Found you blog through Don't Try This At Home while playing Pay It Forward Friday on An Iowa Moms blog. You should stop by and check it out! It is a fun way to explore blogs that you may never have found. http://www.aniowamom.com/an_iowa_mom/

Michaele said...

Cool plant! Cool seeds! Look kind of like nasturtiums. Or "nasty urchins" as my students call them.

:)

MS

luckyzmom said...

Looks like a plant I once bought in a 2" pot that was marked "perennial forget me not", which turned out to be 10' tall. Someones joke, I thought.

all over the map said...

Wow!
I'm a bit gobsmacked & chuffed about getting a nod from you & linky love too! Thanks M. :)
I feel like my little blog is so-so and I have so much more I want it to be. I'm working on it.
I love Australia but deep down I dream about a rainy, green shire in the UK. We all have those deep downs.
I went back to the phad thai post. That was good. You & the wok were awesome (that *awesome* is a little cheekiness for you):).I LOVE tofu or chicken phad thai. I love thai food.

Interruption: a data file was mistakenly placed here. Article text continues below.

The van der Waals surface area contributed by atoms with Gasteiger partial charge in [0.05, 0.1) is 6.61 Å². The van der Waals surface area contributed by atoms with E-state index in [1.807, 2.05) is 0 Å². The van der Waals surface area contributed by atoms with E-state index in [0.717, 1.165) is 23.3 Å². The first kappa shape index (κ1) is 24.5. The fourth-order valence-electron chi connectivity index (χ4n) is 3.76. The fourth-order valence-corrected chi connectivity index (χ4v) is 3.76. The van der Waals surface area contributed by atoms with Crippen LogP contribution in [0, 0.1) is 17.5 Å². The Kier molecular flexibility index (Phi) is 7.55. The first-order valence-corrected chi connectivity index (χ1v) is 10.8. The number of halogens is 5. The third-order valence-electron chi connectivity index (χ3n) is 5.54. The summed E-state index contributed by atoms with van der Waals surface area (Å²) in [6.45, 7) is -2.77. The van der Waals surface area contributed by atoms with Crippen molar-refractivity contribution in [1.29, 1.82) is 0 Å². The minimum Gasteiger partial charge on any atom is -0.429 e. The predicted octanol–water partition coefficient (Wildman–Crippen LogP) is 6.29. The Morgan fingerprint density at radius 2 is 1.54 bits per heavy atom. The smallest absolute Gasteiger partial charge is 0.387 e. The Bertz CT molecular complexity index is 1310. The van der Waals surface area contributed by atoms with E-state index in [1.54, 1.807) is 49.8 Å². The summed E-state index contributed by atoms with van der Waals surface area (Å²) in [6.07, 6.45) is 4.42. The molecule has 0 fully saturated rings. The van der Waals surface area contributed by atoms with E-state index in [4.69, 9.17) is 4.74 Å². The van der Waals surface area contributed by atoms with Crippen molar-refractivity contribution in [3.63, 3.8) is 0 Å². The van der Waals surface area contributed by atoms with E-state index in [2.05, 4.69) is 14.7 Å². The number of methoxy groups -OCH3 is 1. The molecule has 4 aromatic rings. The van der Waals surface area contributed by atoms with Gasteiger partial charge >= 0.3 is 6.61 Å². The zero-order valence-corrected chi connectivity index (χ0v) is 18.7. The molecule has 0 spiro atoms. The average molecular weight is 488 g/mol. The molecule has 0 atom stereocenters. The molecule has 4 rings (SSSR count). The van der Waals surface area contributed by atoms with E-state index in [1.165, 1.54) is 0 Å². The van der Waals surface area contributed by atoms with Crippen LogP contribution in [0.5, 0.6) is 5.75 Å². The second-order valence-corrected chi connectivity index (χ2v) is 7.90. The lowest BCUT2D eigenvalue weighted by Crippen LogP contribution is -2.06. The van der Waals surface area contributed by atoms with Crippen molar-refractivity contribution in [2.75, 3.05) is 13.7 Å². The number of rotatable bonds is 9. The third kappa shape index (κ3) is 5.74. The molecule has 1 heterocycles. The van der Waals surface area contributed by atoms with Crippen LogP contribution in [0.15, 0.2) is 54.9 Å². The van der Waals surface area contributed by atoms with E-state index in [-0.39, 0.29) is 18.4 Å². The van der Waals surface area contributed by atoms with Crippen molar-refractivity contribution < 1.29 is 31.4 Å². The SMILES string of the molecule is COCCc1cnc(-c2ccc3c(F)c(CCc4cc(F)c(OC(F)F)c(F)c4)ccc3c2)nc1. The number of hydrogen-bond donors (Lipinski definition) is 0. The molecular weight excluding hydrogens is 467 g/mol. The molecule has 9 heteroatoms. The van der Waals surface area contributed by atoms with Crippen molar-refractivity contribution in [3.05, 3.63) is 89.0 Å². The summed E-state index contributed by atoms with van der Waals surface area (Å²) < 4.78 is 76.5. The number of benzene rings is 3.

When you said you could not figure out how to get the accent egu (é)- the other way is egrave, I wanted to jump through and show you just how easy it is but I see someone pointed you in the right direction. Well, almost and I'll get to that. See, where else could I flex my knowledge of all those years studying French?
Not having my mac for nearly 6 months now(Now here's where I run on a little)I had to think for a moment what I did for all the alternate symbols, etc. I'm out of practice and it was automatic ( a no brainer) for me so I never really thought about it. Apple knows design and how to make things easy for the user.
That person obviously works on a pc but in the end you figured it out. Bravo!And, I've been wondering how to get those now that I'm confined, that's right I said confined, to using a pc. Until I get my new mac(I'm currently looking). It has aggravated me to no end. I don't know what I have to memorise to get the egrave? Some other random number combo? Yeah I suppose I could have googled it but I hadn't. I just get mad and miss using a mac even more because I can't EASILY do all the little cool tricks I did before which only adds to my negative feelings about pc's and windows in general. I'm not a fan. Could 'ya tell?
SO my point is: